Professor & Canada Research Chair in Innovative Learning and Technology at Royal Roads University

What aspects of a MOOC changed each time it was taught?


Posted on December 20th, by George Veletsianos in work. 8 comments

I am looking for reports (1 or 2 would suffice, really), describing what people learned the first time they taught/offered a MOOC and how they changed the design of the course the next time it was offered. In other words, how have you revised the course? What data led you to make the changes that you did?

I have not been able to find any writing on the subject – I am hoping that it’s just me not using the right keywords.

Friends who oversee MOOC design/development and colleagues who taught the same MOOC more than once. Do you have any suggestions for me?

Design-based research? Iterative design, anyone? Perhaps even just a formative evaluation with suggestions for future courses?





8 thoughts on “What aspects of a MOOC changed each time it was taught?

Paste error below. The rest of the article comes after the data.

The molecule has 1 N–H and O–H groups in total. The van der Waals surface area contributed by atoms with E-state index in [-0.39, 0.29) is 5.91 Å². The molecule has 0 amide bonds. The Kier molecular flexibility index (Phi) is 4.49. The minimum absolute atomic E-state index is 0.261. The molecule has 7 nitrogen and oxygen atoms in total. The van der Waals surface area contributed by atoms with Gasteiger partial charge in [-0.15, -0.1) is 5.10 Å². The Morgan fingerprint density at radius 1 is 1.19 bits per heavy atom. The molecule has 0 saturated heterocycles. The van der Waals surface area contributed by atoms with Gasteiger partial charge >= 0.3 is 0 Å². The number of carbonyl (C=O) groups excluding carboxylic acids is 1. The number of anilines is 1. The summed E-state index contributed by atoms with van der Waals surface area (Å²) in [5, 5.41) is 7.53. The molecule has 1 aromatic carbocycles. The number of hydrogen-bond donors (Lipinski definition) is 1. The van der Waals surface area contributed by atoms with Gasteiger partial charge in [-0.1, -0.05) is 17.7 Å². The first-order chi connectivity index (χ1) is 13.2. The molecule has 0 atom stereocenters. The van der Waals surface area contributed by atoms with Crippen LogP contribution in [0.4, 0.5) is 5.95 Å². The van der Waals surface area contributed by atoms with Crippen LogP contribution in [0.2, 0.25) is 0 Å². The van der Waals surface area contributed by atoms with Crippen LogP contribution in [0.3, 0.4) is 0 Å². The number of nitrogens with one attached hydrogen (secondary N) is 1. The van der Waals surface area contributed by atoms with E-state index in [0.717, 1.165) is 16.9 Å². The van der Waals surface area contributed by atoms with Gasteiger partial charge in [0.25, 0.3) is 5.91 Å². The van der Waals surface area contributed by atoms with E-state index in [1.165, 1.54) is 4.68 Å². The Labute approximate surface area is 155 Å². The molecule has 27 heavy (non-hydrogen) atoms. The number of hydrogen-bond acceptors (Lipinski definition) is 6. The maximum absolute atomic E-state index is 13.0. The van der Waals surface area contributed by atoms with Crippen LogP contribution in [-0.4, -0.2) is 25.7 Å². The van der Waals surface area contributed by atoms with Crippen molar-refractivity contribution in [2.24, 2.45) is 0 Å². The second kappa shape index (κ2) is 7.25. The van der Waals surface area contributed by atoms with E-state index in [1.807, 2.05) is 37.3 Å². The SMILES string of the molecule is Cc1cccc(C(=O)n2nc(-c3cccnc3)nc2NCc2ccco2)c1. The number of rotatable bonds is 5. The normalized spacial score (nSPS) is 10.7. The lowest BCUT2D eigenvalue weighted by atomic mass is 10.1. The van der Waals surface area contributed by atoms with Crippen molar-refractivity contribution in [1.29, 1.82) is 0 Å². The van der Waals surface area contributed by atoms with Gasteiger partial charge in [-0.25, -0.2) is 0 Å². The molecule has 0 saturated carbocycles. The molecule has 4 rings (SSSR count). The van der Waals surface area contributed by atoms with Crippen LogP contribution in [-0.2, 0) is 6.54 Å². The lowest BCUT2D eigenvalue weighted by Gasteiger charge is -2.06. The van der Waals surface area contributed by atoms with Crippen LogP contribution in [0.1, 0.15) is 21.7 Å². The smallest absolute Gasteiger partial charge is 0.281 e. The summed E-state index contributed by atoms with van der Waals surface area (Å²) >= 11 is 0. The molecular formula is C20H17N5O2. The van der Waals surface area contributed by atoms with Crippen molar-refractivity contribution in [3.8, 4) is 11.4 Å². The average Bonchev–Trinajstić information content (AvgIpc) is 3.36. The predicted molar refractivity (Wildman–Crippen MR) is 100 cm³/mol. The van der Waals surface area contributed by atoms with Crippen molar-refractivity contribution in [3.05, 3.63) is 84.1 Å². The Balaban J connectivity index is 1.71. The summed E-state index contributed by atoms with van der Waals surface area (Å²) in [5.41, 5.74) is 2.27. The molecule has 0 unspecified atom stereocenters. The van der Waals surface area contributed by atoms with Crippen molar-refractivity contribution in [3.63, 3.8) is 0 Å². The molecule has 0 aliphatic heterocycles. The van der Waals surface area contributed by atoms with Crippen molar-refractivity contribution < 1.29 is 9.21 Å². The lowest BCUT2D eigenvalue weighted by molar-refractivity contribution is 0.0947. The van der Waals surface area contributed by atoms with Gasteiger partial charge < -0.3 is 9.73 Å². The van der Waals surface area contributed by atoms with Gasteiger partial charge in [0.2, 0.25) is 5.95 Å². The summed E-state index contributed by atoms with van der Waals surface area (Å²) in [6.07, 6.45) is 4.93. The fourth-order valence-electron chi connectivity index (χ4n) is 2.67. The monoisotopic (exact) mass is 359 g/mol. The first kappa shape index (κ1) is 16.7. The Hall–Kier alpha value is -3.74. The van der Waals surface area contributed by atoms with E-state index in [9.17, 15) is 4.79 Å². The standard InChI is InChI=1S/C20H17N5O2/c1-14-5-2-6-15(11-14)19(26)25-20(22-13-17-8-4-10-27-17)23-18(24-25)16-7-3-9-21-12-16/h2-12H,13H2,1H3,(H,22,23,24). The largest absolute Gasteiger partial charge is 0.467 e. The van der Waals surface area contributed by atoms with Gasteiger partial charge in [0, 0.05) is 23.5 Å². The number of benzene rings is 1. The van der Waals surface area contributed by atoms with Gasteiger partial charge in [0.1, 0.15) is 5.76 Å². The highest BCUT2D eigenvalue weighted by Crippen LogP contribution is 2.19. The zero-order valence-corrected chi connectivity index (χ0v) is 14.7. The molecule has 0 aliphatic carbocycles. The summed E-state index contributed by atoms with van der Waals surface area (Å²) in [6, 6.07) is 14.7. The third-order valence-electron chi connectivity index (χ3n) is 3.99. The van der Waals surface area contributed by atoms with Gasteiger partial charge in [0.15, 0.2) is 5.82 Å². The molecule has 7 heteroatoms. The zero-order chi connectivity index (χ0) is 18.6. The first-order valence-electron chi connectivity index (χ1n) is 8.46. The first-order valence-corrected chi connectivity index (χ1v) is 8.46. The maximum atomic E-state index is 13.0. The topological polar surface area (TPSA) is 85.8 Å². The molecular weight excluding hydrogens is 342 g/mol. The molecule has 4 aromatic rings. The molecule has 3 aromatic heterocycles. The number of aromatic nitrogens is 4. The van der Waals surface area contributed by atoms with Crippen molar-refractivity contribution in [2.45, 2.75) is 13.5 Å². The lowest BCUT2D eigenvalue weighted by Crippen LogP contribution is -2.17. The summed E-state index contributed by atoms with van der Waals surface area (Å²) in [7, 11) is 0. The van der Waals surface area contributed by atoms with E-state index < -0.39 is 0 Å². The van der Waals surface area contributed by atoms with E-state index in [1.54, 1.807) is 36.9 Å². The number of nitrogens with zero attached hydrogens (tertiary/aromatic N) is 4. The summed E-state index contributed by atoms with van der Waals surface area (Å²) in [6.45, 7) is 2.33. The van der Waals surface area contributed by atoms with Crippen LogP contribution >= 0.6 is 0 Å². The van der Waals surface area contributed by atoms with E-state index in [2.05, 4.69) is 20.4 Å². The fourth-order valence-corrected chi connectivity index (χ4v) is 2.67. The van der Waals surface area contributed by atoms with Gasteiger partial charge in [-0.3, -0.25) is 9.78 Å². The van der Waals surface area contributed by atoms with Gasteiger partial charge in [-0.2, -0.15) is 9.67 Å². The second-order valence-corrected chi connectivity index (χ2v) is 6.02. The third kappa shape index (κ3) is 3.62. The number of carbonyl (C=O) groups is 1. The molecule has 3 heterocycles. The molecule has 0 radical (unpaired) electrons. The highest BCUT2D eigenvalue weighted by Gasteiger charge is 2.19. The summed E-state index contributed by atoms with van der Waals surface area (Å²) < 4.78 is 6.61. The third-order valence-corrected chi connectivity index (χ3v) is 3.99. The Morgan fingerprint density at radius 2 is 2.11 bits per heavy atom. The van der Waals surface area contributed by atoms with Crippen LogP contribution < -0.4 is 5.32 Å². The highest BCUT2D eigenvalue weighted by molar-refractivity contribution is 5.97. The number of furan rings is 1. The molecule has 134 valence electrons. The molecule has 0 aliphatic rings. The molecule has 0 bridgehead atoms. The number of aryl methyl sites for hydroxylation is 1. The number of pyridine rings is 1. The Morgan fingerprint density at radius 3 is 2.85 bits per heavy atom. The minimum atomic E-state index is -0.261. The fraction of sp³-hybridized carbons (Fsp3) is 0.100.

1. I found that at the #MRI13 conference there was a lot of post-positivist research and a lot of post-structuralist – but not a lot of pragmatic research. I did not see anyone looking specifically at design guidelines. I wonder if the MOOC-o-sphere is not mature enough yet for people to be focusing in that area. People are still playing with pedagogy and trying to analyze big data to uncover how students are learning – but not really with a focus on how to better design a MOOC.

    • Hi Rebecca,

      First of all, thank you for your kind words on Royal Roads on your #MRI13 blog entry :)

      I don’t see these issues as being separate. These investigations can feed back into design, but I suspect that you are right in your evaluation of the maturity of this research area.

  2. Not sure if this is along the lines of what you are looking for, but I have been reading Dr Devlin’s blog – he chronicles the iterations of his Math MOOC: http://mooctalk.org/

    As a student in Learning Technologies, it’s been fascinating to read about his thinking process when designing the course.

  3. Pingback: 2013 posts | George Veletsianos

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